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A few days ago, I attempted to create a “best of 2020” purely from memory. My oldest daughter was driving the Honda, and I was enjoying the thrill of the quickly-moving Illinois landscape out the passenger’s window. Honestly, at age 53, I should know better than to rely only on my memory, though, as a historian, I actually still have a pretty good one. But, no longer great. Just pretty good. Even as I was typing the list in the car, I knew I’d forget all kinds of great albums, but I tried it anyway. Pride and ego are funny things.
That list still stands (a few posts back), but I want to add some brilliant albums that I inadvertently failed to remember at the moment of writing.
Two albums this year get the spiritual successor to Talk Talk’s Laughing Stock award. First up is Tim Bowness’s extraordinary nuanced (so glorious), Late Night Laments, an album full of meaningful lyrics and sonic soundscapes that boggle the imagination. Bowness, unfortunately, gets overshadowed by his sometime writing partner, Steven Wilson, but, frankly, the two artists are equally extraordinary.
Following Bowness’s lead was the more recently-released Loma album, Don’t Shy Away. Again, incredible textures mixed with intriguing lyrics. Clearly, the band has spent a lot of good quality time listening to Talk Talk. Regardless, I owe Stephen Humphries (of the Christian Science Monitor) a huge thanks for introducing the band to me.
Nick D’Virgilio’s Invisible in an album full of surprises and full of soul. There’s conviction behind every word and every note. I wasn’t sure what to expect before the album arrived, but I fell in love with it on the first listen. D’Virgilio is also rock’s greatest living drummer, so I was especially pleased to be reminded that the guy is just incredibly talented in all kinds of ways.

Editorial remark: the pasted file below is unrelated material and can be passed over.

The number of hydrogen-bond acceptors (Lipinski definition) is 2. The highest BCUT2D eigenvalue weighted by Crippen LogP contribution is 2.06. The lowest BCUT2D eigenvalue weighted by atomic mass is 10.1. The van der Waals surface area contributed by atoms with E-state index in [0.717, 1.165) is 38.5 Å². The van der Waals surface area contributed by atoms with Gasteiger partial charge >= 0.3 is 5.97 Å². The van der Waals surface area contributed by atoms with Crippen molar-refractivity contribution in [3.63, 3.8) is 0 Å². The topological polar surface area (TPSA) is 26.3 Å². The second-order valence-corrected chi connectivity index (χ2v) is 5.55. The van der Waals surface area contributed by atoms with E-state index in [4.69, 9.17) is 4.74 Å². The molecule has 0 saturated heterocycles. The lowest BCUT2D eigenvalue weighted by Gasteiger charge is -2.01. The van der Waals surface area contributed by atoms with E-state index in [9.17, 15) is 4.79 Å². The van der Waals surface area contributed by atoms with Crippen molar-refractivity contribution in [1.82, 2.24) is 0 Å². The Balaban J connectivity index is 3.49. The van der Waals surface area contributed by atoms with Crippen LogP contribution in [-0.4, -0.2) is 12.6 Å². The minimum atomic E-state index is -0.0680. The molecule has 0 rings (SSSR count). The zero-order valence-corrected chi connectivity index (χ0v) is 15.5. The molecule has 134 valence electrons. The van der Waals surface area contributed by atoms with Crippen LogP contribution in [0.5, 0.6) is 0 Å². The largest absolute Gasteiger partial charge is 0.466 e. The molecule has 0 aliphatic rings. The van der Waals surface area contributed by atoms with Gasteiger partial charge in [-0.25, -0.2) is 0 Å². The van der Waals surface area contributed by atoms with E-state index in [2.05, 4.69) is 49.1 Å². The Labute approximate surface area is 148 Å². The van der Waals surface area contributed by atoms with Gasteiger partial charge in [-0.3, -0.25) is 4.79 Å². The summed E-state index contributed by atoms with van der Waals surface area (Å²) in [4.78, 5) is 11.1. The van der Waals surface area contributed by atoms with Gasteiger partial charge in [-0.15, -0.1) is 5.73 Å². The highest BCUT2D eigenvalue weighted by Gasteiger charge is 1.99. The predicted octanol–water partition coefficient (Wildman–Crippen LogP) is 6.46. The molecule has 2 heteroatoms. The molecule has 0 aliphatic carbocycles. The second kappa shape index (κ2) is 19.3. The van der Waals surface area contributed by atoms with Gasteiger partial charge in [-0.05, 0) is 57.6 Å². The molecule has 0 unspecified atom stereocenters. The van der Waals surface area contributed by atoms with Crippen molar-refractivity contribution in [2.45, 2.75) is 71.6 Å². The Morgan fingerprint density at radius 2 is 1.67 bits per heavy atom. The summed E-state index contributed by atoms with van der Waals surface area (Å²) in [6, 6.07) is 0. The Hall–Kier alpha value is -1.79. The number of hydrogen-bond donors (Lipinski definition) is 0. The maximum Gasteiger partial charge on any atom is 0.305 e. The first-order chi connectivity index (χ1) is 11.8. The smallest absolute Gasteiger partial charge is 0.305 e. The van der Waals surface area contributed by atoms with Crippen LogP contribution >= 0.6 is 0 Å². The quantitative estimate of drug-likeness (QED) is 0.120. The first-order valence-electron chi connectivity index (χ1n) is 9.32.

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By Mark Sullivan
My earliest memory is standing on my tiptoes putting Let it Be by The Beatles on my parent’s stereo. I must have been only four or five years old, and I don’t know why my parents let their pre-schooler touch their records. I wouldn’t have.
“I dig a pygmy, by Charles Hawtry on the deaf-aids. Phase one, in which Doris gets her oats.” Then the acoustic guitar, the bass drum, John and Paul singing in unison, and I’m in my happy place – laying on the floor listening to music. Looking up at the ceiling and lost in my imagination. Not much has changed in 45 years.
Besides The Beatles, my parent’s record collection consisted of 1970s staples such as Linda Rondstadt, Neil Diamond (laugh if you’d like), Emmy Lou Harris, Glen Campbell, Loretta Lynn, Bob Dylan, Charlie Parker, the Modern Jazz Quartet, Wes Montgomery, Herbie Mann, and The Moody Blues. I listened to all of those albums except Every Good Boy Deserves Favor by The Moody Blues. The cover freaked me out and planted the seeds of suspicion about Progressive Music (Prog).
Probably as a teenager I tried to listen to it. I imagine that I picked up the needle at “Desolation, creation.” It still sounds stupid, but if I would have stayed with it and listened to “The Story in Your Eyes,” things may have been different.
However, I wasn’t aware of Prog as a thing or deliberately avoiding it until I encountered the anti-Prog bible, The Worst Rock n’ Roll Records of All Time: A Fan’s Guide to the Stuff You Love to Hate by Jimmy Guterman and Owen O’Donnell in a used bookstore sometime in my early 20s. That book was everything a young music snob like me could want, take downs of stupid lyrics and bloated Prog bands on every page. I learned that you could always be cool by ripping on Prog.